Etching is an ancient skill. I etch on sheets of copper which are degreased and coated in a layer of wax. I then draw into the wax using a fine needle, removing the wax without scratching the surface. When the copper plate is dipped into acid, this eats into the exposed metal creating texture. An engraver cuts into the metal using sharp tools, an etcher lets the acid do the work for them.
In order to see exactly what this texture looks like I take a “proof” print of the plate. Oil based ink is rubbed into the cracks and crevices in the plate and the surface is then cleaned. The plate passes through a press where the image is drawn out of the texture onto damp paper. This, of course, will be a mirror image of what has been drawn originally.
This process is repeated many times with more being added to the image until I am happy with what I see. The production of a plate ready to the point where I can pull the edition can take many months. The final stage of preparation is sending the plate away to have a very fine coating of steel applied. Amazingly this does not affect the image but it does enable me to print in colour.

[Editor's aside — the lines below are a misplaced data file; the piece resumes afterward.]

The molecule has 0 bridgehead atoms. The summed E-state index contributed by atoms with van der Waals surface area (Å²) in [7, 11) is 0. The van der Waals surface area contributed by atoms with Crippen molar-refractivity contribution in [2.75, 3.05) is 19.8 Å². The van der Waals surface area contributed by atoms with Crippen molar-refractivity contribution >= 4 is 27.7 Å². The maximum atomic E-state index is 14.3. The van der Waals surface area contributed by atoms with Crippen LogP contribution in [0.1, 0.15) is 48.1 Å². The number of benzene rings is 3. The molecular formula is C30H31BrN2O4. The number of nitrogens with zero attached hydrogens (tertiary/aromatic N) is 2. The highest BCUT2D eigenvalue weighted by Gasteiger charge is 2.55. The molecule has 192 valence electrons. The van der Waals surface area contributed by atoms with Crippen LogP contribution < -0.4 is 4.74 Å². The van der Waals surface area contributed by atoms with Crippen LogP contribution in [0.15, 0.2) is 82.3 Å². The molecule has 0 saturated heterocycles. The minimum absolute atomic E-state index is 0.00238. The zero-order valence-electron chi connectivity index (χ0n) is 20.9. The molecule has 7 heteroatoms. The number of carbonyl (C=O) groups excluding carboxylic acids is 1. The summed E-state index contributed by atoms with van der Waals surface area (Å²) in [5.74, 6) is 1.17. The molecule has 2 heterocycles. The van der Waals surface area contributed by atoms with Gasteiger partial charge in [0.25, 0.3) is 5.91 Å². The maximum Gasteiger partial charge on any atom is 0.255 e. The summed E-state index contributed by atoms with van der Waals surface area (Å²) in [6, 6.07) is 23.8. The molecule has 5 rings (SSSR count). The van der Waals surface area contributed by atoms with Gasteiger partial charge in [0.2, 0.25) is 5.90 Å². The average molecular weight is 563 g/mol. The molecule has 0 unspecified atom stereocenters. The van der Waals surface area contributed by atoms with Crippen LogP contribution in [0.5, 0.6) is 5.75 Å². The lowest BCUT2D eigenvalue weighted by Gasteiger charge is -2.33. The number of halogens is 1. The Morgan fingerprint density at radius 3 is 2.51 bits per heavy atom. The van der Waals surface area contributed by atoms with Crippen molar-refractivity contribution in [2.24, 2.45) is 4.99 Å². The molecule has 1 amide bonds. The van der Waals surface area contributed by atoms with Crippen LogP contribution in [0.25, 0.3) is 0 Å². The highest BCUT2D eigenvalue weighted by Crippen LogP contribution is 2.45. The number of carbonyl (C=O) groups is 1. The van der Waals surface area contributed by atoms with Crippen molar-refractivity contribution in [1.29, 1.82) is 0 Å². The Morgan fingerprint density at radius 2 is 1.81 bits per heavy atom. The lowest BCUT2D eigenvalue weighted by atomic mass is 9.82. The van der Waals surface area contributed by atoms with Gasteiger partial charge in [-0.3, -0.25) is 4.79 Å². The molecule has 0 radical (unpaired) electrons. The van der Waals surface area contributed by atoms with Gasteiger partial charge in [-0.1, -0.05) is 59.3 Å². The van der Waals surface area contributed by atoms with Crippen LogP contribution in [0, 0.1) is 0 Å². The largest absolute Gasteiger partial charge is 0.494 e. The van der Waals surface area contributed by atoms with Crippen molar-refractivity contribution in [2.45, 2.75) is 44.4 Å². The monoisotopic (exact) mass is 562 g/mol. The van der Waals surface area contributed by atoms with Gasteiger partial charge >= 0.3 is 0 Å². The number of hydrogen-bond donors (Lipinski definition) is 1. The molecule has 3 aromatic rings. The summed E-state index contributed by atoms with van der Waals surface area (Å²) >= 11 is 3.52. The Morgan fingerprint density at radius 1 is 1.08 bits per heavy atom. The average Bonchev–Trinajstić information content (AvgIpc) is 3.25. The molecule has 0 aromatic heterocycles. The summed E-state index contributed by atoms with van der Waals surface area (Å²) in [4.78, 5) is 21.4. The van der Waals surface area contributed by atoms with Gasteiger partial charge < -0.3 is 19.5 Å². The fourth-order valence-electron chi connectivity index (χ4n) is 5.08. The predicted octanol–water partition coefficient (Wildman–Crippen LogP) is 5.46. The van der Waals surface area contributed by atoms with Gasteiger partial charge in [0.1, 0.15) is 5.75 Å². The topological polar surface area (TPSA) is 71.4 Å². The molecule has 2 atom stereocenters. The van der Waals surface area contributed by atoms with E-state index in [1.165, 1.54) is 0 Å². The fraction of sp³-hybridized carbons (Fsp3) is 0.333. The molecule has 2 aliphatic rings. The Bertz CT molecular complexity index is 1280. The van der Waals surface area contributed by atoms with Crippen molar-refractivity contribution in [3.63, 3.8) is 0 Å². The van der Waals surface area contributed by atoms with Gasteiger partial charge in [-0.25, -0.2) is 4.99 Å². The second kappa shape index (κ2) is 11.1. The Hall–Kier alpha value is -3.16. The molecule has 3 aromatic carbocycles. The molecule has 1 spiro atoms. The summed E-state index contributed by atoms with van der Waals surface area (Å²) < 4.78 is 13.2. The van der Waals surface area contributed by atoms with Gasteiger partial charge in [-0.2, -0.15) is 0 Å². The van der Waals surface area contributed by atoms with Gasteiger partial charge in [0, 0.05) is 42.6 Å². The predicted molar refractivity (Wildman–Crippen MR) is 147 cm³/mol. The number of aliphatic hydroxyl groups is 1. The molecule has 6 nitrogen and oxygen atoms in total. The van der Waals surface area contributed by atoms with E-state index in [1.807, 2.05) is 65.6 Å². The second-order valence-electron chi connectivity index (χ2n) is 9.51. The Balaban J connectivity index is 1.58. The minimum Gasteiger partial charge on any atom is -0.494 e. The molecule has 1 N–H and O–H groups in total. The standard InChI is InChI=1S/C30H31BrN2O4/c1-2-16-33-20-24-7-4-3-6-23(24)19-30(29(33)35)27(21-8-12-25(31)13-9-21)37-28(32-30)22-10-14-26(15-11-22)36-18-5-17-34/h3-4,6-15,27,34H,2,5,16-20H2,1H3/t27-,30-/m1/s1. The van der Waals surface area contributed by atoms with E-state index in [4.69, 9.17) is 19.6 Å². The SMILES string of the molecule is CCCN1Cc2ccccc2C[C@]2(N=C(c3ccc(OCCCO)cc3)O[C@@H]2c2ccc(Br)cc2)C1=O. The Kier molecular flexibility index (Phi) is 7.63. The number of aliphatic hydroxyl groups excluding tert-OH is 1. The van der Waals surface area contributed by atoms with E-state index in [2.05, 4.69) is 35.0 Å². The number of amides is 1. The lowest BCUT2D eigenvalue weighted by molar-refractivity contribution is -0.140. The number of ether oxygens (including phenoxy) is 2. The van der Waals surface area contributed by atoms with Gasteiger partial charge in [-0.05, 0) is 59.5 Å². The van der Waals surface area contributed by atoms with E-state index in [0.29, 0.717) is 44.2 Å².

The “pulling” (or printing) of an individual etching can take up to half an hour for each one of the plates has to be covered in all the colours used, the surface cleaned and the plates put through the press. Because each one is hand inked and I am not a machine each one will be subtly unique. The damp paper is allowed to dry naturally for up to a week between sheets of acid free tissue paper that are changed every day. Then it is numbered (each edition is limited to 150) titled and signed.
“A gift for that special occasion”
For those wishing to give an etching as a special gift I can write beneath the title a short dedication of their choice to personalise a present for an important occasion.